Too many community networks are failing their constituents.
I’m sure there are some exceptions, but the record shows that too many of them are a drain on scarce community financial resources and have created disincentives for private sector broadband investment. In the end, such projects can delay delivery of broadband services, precisely the opposite of what should have been sought.
Recently, i-Valley, an organization claiming to be behind “Canada’s largest rural network”, issued a press release “calling on all Federal Parties to take a new approach to broadband creation”. In “Fresh Approach Needed for ‘Broadband Nation’”.
Let’s take a look at i-Valley’s signature project, a broadband network for the Municipality of Pictou County in Nova Scotia. “In 2016, Council initiated a planning process to remedy the situation by taking the future into its own hands, without waiting for outside agencies for relief.”
The municipality has allocated $11M toward construction of the first ring. Another $4.46M in federal funding has been allocated as part of the rapid response stream of the Universal Broadband Fund, connecting 3600 households.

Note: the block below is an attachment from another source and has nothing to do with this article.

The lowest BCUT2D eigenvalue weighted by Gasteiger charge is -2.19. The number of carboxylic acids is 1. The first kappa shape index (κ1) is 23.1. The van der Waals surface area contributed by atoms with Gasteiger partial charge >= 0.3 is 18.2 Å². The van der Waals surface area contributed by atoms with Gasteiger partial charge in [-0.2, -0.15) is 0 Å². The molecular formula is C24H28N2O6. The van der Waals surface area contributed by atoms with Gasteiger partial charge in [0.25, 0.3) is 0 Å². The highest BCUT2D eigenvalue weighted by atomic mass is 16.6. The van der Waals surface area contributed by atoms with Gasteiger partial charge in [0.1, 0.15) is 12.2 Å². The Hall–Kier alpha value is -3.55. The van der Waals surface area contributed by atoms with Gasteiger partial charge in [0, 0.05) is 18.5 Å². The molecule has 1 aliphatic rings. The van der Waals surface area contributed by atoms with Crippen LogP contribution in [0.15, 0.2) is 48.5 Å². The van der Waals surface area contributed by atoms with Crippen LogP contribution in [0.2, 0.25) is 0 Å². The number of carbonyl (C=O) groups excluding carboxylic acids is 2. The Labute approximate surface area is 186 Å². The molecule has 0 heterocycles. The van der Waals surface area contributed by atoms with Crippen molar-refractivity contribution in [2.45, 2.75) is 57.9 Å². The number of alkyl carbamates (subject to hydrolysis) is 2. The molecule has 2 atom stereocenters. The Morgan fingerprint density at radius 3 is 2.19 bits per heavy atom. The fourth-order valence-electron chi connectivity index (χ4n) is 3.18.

Five years later, the future still hasn’t arrived for residents of the Municipality of Pictou County. Five years. A fresh approach is certainly needed.
Last summer, I wrote about Beaumont, Alberta (“When a smart city plan isn’t so smart”). It still hasn’t decided on whether to proceed.
I have written before that Community networks are hard. A year ago, Rob McCann of Clearcable Networks (and President of the Hamilton Technology Centre) asked “Have Open Access Networks Seen Their Day?” in an article in the Intelligent Community Forum.
While the Conservative Party platform says it will “Promote investment in communications facilities by local and regional communities”, it should carefully consider the history of failed local government attempts to deliver on the promise of community networks.
There are business models that can accelerate investment in broadband facilities in underserved communities.
And, there are models that squander time and tax dollars. The smarter “Smart Communities” know the difference.